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"Jan Håfström: Blinky Palermo Never Went to the Belgian Congo - Heart of Darkness"
2002-08-26 until 2002-09-08
Modern Museum
Stockholm, , SE

Immersing oneself in Jan Håfström’s works can sometimes be like going astray in a visual hall of echoes, where a mass of images from different times, places and situations intermingle, collide, form new patterns and new meanings and dispatch us to the inner recesses of our memories. To our childhood. To our dreams and nightmares. But also to a multitude of magazines, books and movies. And to other art.

The colour fields that fill the room he has created for the first exhibition of the Odd Weeks series – geometrically black, yellow, red, like the Belgian and German flags, interrupted only by a map-like green, organic shape – hide numerous memories that are vital to Håfström. Memories from his time at the legendary PS 1 in New York in the second half of the ’70s, and of the mythical young German artist Blinky Palermo’s last exhibition just before he left PS 1 and New York and died mysteriously on the Maldives. The memory of Joseph Conrad’s harrowing novel Heart of Darkness – isn’t that the Kongo River that winds like a red artery through the green map-image? All these echoes, mingling with our own thoughts. To me, the intense colour fields exude a feeling of ruthless violence, of anonymous brutality.

Håfström’s works have always incorporated a political undertone, often alluding to moments of horrific repression: the Paris Commune, Chile, Bosnia and Congo. But stronger than this is always a longing for some form of absolute origins beyond – or perhaps predating – culture. The two texts – one by Tacitus, the Roman, and the other by Conrad – on the outside of the room evoke this feeling, if it wasn’t already there: appalling but seductive.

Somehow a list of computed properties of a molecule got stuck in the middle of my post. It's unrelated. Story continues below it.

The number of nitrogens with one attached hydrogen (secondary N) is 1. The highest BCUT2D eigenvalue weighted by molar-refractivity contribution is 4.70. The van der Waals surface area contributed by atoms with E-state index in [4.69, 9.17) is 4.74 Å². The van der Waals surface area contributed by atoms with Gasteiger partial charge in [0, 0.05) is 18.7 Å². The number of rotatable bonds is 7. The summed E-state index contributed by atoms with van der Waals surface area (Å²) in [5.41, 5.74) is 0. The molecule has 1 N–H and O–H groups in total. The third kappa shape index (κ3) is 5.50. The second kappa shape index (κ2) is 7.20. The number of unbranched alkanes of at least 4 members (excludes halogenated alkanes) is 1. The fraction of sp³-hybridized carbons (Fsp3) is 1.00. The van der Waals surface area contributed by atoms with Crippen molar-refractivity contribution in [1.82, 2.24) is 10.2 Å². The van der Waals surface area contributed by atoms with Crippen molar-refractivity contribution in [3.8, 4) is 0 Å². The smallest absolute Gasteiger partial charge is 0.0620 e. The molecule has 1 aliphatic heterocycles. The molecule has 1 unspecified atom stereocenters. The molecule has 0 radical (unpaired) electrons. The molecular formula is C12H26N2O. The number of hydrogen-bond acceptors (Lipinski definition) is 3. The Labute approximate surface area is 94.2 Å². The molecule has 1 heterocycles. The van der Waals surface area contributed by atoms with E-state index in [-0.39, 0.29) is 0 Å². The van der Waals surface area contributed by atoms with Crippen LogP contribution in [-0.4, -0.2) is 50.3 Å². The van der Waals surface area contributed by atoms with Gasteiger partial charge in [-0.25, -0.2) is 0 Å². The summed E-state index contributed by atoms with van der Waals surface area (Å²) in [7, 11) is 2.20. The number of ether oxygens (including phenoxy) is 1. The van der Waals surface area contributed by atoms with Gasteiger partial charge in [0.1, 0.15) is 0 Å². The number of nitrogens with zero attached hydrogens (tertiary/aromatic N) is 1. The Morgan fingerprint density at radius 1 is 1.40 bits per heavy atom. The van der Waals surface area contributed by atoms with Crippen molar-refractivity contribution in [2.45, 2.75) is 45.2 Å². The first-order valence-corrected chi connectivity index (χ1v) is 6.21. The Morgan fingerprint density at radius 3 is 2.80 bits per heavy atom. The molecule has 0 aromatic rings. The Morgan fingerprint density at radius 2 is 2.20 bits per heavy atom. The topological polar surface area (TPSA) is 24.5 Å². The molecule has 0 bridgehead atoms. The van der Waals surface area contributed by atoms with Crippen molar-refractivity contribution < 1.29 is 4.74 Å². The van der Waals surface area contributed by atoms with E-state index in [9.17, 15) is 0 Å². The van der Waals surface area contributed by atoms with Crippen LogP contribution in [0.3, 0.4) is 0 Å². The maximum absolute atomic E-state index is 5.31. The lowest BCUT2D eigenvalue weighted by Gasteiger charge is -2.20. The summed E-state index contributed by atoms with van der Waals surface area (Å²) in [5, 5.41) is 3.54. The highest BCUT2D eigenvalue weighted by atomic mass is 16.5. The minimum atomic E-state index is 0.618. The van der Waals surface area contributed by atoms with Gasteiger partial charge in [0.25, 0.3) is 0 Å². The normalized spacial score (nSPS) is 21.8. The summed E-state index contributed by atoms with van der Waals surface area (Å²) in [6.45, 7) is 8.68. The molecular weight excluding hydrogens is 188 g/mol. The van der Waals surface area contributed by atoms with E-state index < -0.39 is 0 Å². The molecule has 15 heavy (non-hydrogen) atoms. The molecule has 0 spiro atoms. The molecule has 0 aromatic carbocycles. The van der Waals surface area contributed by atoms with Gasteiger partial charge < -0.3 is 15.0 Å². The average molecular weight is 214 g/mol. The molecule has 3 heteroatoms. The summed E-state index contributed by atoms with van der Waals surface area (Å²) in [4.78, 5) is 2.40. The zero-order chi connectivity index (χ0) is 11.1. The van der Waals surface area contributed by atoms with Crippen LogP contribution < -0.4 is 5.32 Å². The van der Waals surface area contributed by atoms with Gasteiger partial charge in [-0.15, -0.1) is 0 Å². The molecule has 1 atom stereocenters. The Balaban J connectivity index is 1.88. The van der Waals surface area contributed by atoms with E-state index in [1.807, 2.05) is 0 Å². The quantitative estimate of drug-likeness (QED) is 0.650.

But a few works are also hung on the outside of the room – five terse paintings after Blinky Palermo, echoing the room inside; and three paintings from the series with Mr Walker, constantly on the move, a shadow from the world of comic strips who has appeared in Håfström’s paintings in later years, sprinting between gruesome death – and romance. Here the deep seriousness of the main room is brought back down to earth and into the world of childhood and the boy’s room. The echo grows louder, the memories more numerous, the dissonances richer and grander: the comic strip character Mr Walker, Ground Zero, Blinky Palermo, Tacitus, Belgian Congo, PS 1 in New York, Conrad and – not to forget – Jan Håfström’s way of drawing and painting, so precise and yet so inimitably awkward, in some ways keeping a distance, but with a personal note that points straight to his earliest works in the Moderna Museet collection, for instance the fantastic Skogen (The Forest) from 1967-68. The Heart of Darkness is never far away.

Lars Nittve

Jan Håfström
Detail from the Painting F.

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